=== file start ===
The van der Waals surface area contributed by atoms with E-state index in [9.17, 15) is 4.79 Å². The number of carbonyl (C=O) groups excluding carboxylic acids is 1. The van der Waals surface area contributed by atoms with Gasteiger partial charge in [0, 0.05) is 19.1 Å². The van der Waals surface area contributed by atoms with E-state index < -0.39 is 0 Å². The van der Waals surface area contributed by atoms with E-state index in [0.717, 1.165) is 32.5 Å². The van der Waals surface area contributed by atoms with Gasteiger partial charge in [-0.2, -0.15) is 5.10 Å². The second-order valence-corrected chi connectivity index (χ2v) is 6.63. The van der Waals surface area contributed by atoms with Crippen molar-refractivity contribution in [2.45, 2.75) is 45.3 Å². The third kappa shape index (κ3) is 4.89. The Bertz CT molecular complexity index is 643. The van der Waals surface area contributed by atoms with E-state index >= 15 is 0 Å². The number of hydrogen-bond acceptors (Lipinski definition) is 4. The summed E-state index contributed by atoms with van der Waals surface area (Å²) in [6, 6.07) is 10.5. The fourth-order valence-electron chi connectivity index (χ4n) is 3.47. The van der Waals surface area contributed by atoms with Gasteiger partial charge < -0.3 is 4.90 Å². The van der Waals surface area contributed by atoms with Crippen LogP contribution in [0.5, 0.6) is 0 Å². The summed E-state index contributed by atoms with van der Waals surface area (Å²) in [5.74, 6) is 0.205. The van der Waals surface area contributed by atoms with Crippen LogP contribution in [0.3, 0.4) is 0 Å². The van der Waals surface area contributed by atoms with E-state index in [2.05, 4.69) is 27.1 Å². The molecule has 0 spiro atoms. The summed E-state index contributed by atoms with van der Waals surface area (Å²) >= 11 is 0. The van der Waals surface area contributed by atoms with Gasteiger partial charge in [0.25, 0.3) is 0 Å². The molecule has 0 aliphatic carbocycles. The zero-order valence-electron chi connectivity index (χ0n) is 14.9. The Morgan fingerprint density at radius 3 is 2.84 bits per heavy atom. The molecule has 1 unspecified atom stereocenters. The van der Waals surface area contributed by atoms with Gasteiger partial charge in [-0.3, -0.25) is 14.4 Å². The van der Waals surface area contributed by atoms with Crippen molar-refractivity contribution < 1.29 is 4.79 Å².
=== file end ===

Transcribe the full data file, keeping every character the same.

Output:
The van der Waals surface area contributed by atoms with E-state index in [9.17, 15) is 4.79 Å². The number of carbonyl (C=O) groups excluding carboxylic acids is 1. The van der Waals surface area contributed by atoms with Gasteiger partial charge in [0, 0.05) is 19.1 Å². The van der Waals surface area contributed by atoms with E-state index < -0.39 is 0 Å². The van der Waals surface area contributed by atoms with E-state index in [0.717, 1.165) is 32.5 Å². The van der Waals surface area contributed by atoms with Gasteiger partial charge in [-0.2, -0.15) is 5.10 Å². The second-order valence-corrected chi connectivity index (χ2v) is 6.63. The van der Waals surface area contributed by atoms with Crippen molar-refractivity contribution in [2.45, 2.75) is 45.3 Å². The third kappa shape index (κ3) is 4.89. The Bertz CT molecular complexity index is 643. The van der Waals surface area contributed by atoms with E-state index >= 15 is 0 Å². The number of hydrogen-bond acceptors (Lipinski definition) is 4. The summed E-state index contributed by atoms with van der Waals surface area (Å²) in [6, 6.07) is 10.5. The fourth-order valence-electron chi connectivity index (χ4n) is 3.47. The van der Waals surface area contributed by atoms with Gasteiger partial charge < -0.3 is 4.90 Å². The van der Waals surface area contributed by atoms with Crippen LogP contribution in [0.5, 0.6) is 0 Å². The summed E-state index contributed by atoms with van der Waals surface area (Å²) in [5.74, 6) is 0.205. The van der Waals surface area contributed by atoms with Crippen LogP contribution in [0.3, 0.4) is 0 Å². The van der Waals surface area contributed by atoms with E-state index in [2.05, 4.69) is 27.1 Å². The molecule has 0 spiro atoms. The summed E-state index contributed by atoms with van der Waals surface area (Å²) >= 11 is 0. The van der Waals surface area contributed by atoms with Gasteiger partial charge in [0.25, 0.3) is 0 Å². The molecule has 0 aliphatic carbocycles. The zero-order valence-electron chi connectivity index (χ0n) is 14.9. The Morgan fingerprint density at radius 3 is 2.84 bits per heavy atom. The molecule has 1 unspecified atom stereocenters. The van der Waals surface area contributed by atoms with Gasteiger partial charge in [-0.3, -0.25) is 14.4 Å². The van der Waals surface area contributed by atoms with Crippen molar-refractivity contribution < 1.29 is 4.79 Å².